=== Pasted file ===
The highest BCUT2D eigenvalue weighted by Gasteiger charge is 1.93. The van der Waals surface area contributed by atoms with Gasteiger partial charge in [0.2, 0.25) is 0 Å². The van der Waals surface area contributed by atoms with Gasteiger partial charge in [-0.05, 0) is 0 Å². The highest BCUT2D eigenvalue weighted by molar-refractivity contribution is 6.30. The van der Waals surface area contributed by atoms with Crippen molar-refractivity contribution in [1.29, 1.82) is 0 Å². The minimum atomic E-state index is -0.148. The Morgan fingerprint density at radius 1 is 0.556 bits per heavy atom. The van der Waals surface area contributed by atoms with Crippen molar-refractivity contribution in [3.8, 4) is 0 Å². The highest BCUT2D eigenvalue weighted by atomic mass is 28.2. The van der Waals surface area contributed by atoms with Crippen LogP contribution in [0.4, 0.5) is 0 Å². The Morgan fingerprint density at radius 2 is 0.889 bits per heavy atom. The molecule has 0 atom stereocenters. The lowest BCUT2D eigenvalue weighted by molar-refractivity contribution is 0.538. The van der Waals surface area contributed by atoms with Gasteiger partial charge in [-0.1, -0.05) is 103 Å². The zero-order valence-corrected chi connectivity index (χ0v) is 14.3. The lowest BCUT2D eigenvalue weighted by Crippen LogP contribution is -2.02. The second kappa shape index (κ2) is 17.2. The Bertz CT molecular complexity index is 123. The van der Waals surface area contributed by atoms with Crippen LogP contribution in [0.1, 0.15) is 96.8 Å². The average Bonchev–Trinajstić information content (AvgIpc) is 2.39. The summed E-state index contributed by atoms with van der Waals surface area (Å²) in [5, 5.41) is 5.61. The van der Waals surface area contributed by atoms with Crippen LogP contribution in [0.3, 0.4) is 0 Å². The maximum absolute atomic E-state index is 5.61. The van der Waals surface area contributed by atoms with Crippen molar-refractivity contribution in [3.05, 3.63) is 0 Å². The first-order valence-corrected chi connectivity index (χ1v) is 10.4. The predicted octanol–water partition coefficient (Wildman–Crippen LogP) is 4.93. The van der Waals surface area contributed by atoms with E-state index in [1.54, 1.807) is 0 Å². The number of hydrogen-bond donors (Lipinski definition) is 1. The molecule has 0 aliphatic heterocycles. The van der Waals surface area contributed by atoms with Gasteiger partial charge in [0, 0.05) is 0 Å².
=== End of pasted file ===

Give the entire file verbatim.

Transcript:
The highest BCUT2D eigenvalue weighted by Gasteiger charge is 1.93. The van der Waals surface area contributed by atoms with Gasteiger partial charge in [0.2, 0.25) is 0 Å². The van der Waals surface area contributed by atoms with Gasteiger partial charge in [-0.05, 0) is 0 Å². The highest BCUT2D eigenvalue weighted by molar-refractivity contribution is 6.30. The van der Waals surface area contributed by atoms with Crippen molar-refractivity contribution in [1.29, 1.82) is 0 Å². The minimum atomic E-state index is -0.148. The Morgan fingerprint density at radius 1 is 0.556 bits per heavy atom. The van der Waals surface area contributed by atoms with Crippen molar-refractivity contribution in [3.8, 4) is 0 Å². The highest BCUT2D eigenvalue weighted by atomic mass is 28.2. The van der Waals surface area contributed by atoms with Crippen LogP contribution in [0.4, 0.5) is 0 Å². The Morgan fingerprint density at radius 2 is 0.889 bits per heavy atom. The molecule has 0 atom stereocenters. The lowest BCUT2D eigenvalue weighted by molar-refractivity contribution is 0.538. The van der Waals surface area contributed by atoms with Gasteiger partial charge in [-0.1, -0.05) is 103 Å². The zero-order valence-corrected chi connectivity index (χ0v) is 14.3. The lowest BCUT2D eigenvalue weighted by Crippen LogP contribution is -2.02. The second kappa shape index (κ2) is 17.2. The Bertz CT molecular complexity index is 123. The van der Waals surface area contributed by atoms with Crippen LogP contribution in [0.1, 0.15) is 96.8 Å². The average Bonchev–Trinajstić information content (AvgIpc) is 2.39. The summed E-state index contributed by atoms with van der Waals surface area (Å²) in [5, 5.41) is 5.61. The van der Waals surface area contributed by atoms with Crippen LogP contribution in [0.3, 0.4) is 0 Å². The maximum absolute atomic E-state index is 5.61. The van der Waals surface area contributed by atoms with Crippen molar-refractivity contribution in [3.05, 3.63) is 0 Å². The first-order valence-corrected chi connectivity index (χ1v) is 10.4. The predicted octanol–water partition coefficient (Wildman–Crippen LogP) is 4.93. The van der Waals surface area contributed by atoms with E-state index in [1.54, 1.807) is 0 Å². The number of hydrogen-bond donors (Lipinski definition) is 1. The molecule has 0 aliphatic heterocycles. The van der Waals surface area contributed by atoms with Gasteiger partial charge in [0, 0.05) is 0 Å².